Adada is a well–preserved Roman city located 40 mi. [65 km.] north of Perge on the road that led from Perge to Pisidian Antioch. It is probable that Paul and Barnabas passed through the city as they traveled south, descending from Pisidian Antioch to Attalia.
The city minted its own coins in the first century BC and it was very prosperous during the rules of the Roman Emperors Trajan, Hadrian, and Antoninus Pius (ca. AD 98–160).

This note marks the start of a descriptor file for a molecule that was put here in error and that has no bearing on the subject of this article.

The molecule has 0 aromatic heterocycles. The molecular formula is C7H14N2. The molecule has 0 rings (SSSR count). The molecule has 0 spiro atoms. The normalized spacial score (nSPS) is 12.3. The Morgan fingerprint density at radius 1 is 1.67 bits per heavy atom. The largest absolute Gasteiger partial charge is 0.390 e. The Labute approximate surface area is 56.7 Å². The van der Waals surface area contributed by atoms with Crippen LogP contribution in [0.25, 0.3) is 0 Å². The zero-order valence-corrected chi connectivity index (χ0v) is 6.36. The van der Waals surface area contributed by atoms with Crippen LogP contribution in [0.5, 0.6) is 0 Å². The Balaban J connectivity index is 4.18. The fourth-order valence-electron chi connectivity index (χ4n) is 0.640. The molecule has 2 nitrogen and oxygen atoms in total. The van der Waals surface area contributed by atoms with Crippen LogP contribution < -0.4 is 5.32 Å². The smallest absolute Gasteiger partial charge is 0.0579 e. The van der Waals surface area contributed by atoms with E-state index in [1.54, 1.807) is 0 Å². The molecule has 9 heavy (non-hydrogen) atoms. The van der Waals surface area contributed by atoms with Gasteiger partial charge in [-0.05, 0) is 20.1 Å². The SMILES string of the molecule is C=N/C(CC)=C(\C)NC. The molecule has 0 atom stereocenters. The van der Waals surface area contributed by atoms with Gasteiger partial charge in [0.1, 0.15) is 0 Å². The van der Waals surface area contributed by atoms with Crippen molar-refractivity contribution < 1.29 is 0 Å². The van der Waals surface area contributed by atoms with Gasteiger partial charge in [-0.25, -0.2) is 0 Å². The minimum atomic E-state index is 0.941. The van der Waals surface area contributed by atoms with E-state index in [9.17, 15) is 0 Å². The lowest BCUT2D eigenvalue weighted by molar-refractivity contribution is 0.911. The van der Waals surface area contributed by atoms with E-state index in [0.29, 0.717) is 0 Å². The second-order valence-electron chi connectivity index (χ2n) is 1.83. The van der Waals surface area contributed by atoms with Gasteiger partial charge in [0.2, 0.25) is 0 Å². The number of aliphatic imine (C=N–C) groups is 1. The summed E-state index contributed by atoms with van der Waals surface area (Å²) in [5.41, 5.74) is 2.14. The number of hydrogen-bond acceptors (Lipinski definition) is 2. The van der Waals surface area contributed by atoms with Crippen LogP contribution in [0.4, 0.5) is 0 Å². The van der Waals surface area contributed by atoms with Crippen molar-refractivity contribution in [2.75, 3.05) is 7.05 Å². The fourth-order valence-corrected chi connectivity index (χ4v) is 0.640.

The remains at Adada include a Forum, a theater, and temples to Roman Emperors!
Dr. Mark Wilson notes that there were two routes that connected the Pamphilian Plain (Perge and Attalia) with Pisidian Antioch. He suggested that Paul and Barnabas took the western route, the via Sebastia, from Perge to Pisidian Antioch but followed the quicker, but steeper central route on their return journey south to Perga (Acts 14:25)—thus passing through Adada on their return journey.
Wilson, Mark. Biblical Turkey — a Guide to the Jewish and Christian Sites of Asia Minor. Istanbul: Ege Yayinlari, 2010, p. 106.